Data management plans (dmp) for nsfPresentation Transcript
Brad Houston University Records Officer December 2, 2011
Document describing data (and/or digital materials) that have been or will be gathered in a study or project.
Often includes details on how data will be organized, preserved, and accessed
Facilitates re-use of data sets by either PI or other researchers
Required component of grants for MANY agencies (NSF and NIH)
Starting January 2011 for NEW, non-collaborative proposals
Not voluntary – “integral part” of proposal
Data Management Plans for all data resulting from any level of NSF funding
Supplementary 2-page document (max)
Optional: Also part of 15-page (max) Project Description
Must address both physical and digital data
“ Efficiency and effectiveness” of the DMP will be considered by NSF and disciplinary division or directorate
Must include sufficient information that peer reviewers and project monitors can assess present proposal and past performance
As of January 2011, proposals will not be accepted without an accompanying data plan!
Such dissemination of data is necessary for the community to stimulate new advances as quickly as possible and to allow prompt evaluation of the results by the scientific community. “ – NSF (italics mine)
Part of Openness trend in federal government (data.gov - Open Government Initiative)
NIH Public Access Policy (2008)
Public access to federally funded research hearings - Information Policy, Census and National Archives Subcommittee of U.S. Congress (July, 2010)
It makes your research easier!
Data available in case you need it later
Helps avoid accusations of fraud or bad science
To share it for others to use and learn from
To get credit for producing it
To keep from drowning in irrelevant stuff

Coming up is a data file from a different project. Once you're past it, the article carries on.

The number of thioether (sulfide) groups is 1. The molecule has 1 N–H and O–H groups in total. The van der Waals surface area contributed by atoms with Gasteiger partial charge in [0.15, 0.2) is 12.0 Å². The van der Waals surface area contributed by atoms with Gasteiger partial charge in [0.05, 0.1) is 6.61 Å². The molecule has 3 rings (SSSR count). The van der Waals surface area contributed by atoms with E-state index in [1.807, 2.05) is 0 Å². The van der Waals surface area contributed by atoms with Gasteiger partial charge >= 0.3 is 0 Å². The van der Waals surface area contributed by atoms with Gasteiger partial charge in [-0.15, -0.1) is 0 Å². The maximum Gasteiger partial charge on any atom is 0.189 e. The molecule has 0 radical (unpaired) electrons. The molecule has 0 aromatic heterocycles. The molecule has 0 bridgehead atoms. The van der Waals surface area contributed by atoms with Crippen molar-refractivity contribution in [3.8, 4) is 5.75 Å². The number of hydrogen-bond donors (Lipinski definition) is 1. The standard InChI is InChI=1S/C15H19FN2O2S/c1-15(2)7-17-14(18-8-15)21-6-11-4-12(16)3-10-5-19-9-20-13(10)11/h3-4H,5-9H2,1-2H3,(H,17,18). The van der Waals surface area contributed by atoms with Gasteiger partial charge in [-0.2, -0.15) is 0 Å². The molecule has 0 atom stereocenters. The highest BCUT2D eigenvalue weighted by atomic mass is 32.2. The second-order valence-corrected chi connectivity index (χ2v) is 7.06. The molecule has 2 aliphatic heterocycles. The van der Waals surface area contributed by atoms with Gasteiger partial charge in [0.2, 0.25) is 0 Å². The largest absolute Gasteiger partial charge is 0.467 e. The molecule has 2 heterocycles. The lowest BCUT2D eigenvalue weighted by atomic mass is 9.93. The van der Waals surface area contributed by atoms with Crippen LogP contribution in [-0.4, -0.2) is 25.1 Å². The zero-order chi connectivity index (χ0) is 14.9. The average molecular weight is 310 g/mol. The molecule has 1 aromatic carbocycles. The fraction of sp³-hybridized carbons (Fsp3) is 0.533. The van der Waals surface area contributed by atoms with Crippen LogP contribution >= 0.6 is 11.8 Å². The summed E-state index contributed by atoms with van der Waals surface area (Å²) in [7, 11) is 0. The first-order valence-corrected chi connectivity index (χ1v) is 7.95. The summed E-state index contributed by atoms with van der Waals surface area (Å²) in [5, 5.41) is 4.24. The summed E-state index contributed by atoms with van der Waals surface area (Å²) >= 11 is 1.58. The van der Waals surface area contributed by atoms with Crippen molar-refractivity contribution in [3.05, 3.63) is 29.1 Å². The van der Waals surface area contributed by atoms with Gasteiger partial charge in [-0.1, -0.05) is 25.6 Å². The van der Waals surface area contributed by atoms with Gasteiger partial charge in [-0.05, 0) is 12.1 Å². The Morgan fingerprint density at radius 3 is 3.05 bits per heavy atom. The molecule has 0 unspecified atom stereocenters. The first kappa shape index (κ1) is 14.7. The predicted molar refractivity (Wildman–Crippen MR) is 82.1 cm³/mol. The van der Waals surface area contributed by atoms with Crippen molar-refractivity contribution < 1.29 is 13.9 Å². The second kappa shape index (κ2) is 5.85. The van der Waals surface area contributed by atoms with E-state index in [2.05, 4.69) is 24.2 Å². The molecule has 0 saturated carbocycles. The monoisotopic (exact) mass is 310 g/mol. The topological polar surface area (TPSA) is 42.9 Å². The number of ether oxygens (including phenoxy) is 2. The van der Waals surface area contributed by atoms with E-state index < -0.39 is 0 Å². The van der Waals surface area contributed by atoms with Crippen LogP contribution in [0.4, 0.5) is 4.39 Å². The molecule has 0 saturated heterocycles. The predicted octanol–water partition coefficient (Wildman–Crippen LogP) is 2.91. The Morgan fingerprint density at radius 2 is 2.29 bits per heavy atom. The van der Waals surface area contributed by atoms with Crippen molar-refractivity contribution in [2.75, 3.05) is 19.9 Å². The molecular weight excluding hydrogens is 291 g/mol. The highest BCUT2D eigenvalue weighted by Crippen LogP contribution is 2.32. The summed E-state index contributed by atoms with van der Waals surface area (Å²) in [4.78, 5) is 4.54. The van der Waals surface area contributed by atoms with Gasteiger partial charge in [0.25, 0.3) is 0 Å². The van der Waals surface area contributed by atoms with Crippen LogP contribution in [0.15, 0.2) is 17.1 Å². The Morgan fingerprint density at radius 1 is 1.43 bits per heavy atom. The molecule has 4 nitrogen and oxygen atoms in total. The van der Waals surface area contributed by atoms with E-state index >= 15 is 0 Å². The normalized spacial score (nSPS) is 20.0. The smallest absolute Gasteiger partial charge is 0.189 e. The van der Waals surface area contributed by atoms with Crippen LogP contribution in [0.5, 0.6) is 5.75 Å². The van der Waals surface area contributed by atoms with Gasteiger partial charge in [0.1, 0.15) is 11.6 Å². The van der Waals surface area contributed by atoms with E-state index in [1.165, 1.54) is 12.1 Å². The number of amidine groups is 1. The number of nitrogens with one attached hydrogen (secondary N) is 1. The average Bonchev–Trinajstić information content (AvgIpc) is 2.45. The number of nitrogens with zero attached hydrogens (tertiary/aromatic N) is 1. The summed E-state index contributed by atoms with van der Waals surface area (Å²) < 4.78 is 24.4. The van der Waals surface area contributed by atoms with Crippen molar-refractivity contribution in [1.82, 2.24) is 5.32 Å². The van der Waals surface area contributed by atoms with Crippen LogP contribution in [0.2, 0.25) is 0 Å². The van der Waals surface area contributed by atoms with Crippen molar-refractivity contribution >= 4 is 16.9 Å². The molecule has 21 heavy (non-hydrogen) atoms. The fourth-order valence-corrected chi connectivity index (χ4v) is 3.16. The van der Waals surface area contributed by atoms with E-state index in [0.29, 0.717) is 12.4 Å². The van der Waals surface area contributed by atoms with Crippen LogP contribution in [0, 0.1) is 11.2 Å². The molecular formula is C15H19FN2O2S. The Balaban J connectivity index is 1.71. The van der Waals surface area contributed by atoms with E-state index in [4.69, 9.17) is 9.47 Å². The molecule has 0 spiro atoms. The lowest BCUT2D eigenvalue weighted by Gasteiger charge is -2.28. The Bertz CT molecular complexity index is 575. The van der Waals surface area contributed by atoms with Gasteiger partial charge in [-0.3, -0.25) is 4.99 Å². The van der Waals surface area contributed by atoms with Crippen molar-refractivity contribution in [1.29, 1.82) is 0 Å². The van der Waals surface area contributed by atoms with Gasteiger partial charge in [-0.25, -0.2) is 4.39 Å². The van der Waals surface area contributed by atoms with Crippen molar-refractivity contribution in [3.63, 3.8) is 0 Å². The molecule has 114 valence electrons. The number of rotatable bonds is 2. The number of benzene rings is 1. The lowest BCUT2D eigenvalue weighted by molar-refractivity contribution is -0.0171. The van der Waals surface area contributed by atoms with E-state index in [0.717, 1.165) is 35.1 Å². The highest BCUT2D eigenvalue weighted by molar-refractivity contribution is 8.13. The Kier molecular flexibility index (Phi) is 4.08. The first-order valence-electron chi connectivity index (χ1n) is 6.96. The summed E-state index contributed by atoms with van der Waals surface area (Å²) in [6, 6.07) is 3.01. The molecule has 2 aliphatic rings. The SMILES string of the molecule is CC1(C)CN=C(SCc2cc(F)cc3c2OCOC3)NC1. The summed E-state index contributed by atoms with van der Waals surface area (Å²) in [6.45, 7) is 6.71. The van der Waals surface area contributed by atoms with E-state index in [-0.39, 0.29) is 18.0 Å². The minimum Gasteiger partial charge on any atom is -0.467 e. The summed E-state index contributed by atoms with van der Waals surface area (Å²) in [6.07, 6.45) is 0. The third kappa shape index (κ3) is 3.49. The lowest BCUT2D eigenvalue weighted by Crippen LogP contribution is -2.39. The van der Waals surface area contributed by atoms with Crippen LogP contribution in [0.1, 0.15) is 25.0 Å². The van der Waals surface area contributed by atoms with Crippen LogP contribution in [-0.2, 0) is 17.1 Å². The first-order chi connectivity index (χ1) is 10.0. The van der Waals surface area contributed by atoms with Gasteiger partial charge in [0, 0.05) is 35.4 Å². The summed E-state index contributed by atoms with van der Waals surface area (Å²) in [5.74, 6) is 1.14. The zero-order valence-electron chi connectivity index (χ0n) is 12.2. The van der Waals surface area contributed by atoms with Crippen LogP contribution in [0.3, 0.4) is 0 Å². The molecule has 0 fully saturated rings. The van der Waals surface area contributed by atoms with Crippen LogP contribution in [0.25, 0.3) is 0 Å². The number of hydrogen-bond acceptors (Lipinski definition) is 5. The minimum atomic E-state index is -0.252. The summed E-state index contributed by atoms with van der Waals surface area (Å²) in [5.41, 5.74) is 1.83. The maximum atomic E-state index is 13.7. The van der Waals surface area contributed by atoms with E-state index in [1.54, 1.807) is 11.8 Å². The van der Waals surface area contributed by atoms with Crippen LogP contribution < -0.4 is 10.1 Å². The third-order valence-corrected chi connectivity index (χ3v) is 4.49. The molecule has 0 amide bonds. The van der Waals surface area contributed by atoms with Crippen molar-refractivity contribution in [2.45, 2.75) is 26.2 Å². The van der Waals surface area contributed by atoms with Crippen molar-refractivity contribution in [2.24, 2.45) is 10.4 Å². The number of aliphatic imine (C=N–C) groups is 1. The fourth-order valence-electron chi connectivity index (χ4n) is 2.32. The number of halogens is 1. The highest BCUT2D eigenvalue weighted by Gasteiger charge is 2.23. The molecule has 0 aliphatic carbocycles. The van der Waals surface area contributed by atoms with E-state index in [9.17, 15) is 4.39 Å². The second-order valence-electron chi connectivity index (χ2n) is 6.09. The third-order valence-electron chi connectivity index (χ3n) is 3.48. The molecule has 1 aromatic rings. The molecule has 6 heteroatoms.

... especially at grant/project end
Gene expression microarray data: “Publicly available data was significantly (p=0.006) associated with a 69% increase in citations, independently of journal impact factor, date of publication, and author country of origin.”
Piwowar, Heather et al. “Sharing detailed research data is associated with increased citation rate.” PLoS One 2010. DOI: 10.1371/journal.pone.0000308
Maybe there’s an advantage here!
Discuss specific requirements for NSF Data Management plans
Suggest ways to manage, share, and archive data more effectively
Provide resources for more information
Planning, retention, data defined
What data are you collecting or making?
Can it be recreated? How much would that cost?
How much of it? How fast is it growing? Does it change?
What file format(s)?
What’s your infrastructure for data collection and storage like?
How do you find it, or find what you’re looking for in it?
How easy is it to get new people up to speed? Or share data with others?
Who are the audiences for your data?
You (including Future You), your lab colleagues (including future ones), your PIs
Disciplinary colleagues, at your institution or at others
Colleagues in allied disciplines
What are your obligations to others?
How do you and your lab get from where you are to where you need to be?
Document, document, document all decisions and all processes!
Secret sauce: the more you strategize upfront, the less angst and panic later.
“ Make it up as you go along” is very bad practice!
But the best-laid plans go agley... so be flexible.
And watch your field! Best practices are still in flux.